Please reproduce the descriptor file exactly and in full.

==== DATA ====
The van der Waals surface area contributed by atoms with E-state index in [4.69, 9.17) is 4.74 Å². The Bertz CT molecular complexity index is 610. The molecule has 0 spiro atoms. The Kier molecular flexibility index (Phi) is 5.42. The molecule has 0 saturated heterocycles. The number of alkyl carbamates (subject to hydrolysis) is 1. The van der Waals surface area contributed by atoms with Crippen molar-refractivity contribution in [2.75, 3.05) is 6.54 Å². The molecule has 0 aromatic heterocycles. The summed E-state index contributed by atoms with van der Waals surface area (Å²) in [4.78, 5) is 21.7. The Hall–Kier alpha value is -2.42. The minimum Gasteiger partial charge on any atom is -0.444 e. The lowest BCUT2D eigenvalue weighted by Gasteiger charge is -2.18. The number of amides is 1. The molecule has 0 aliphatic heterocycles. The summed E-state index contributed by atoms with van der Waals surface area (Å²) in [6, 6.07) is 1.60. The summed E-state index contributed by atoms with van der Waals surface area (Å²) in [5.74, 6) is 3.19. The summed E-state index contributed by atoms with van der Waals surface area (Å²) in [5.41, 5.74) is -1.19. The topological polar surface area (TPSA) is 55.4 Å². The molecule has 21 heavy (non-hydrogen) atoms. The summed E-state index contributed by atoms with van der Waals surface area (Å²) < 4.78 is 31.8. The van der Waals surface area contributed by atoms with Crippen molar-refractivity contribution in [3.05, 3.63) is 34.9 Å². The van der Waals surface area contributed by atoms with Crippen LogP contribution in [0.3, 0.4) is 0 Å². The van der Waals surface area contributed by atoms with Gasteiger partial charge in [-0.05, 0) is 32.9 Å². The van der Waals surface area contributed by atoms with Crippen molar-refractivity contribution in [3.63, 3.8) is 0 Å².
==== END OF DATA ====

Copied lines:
The van der Waals surface area contributed by atoms with E-state index in [4.69, 9.17) is 4.74 Å². The Bertz CT molecular complexity index is 610. The molecule has 0 spiro atoms. The Kier molecular flexibility index (Phi) is 5.42. The molecule has 0 saturated heterocycles. The number of alkyl carbamates (subject to hydrolysis) is 1. The van der Waals surface area contributed by atoms with Crippen molar-refractivity contribution in [2.75, 3.05) is 6.54 Å². The molecule has 0 aromatic heterocycles. The summed E-state index contributed by atoms with van der Waals surface area (Å²) in [4.78, 5) is 21.7. The Hall–Kier alpha value is -2.42. The minimum Gasteiger partial charge on any atom is -0.444 e. The lowest BCUT2D eigenvalue weighted by Gasteiger charge is -2.18. The number of amides is 1. The molecule has 0 aliphatic heterocycles. The summed E-state index contributed by atoms with van der Waals surface area (Å²) in [6, 6.07) is 1.60. The summed E-state index contributed by atoms with van der Waals surface area (Å²) in [5.74, 6) is 3.19. The summed E-state index contributed by atoms with van der Waals surface area (Å²) in [5.41, 5.74) is -1.19. The topological polar surface area (TPSA) is 55.4 Å². The molecule has 21 heavy (non-hydrogen) atoms. The summed E-state index contributed by atoms with van der Waals surface area (Å²) < 4.78 is 31.8. The van der Waals surface area contributed by atoms with Crippen molar-refractivity contribution in [3.05, 3.63) is 34.9 Å². The van der Waals surface area contributed by atoms with Crippen LogP contribution in [0.3, 0.4) is 0 Å². The van der Waals surface area contributed by atoms with Gasteiger partial charge in [-0.05, 0) is 32.9 Å². The van der Waals surface area contributed by atoms with Crippen molar-refractivity contribution in [3.63, 3.8) is 0 Å².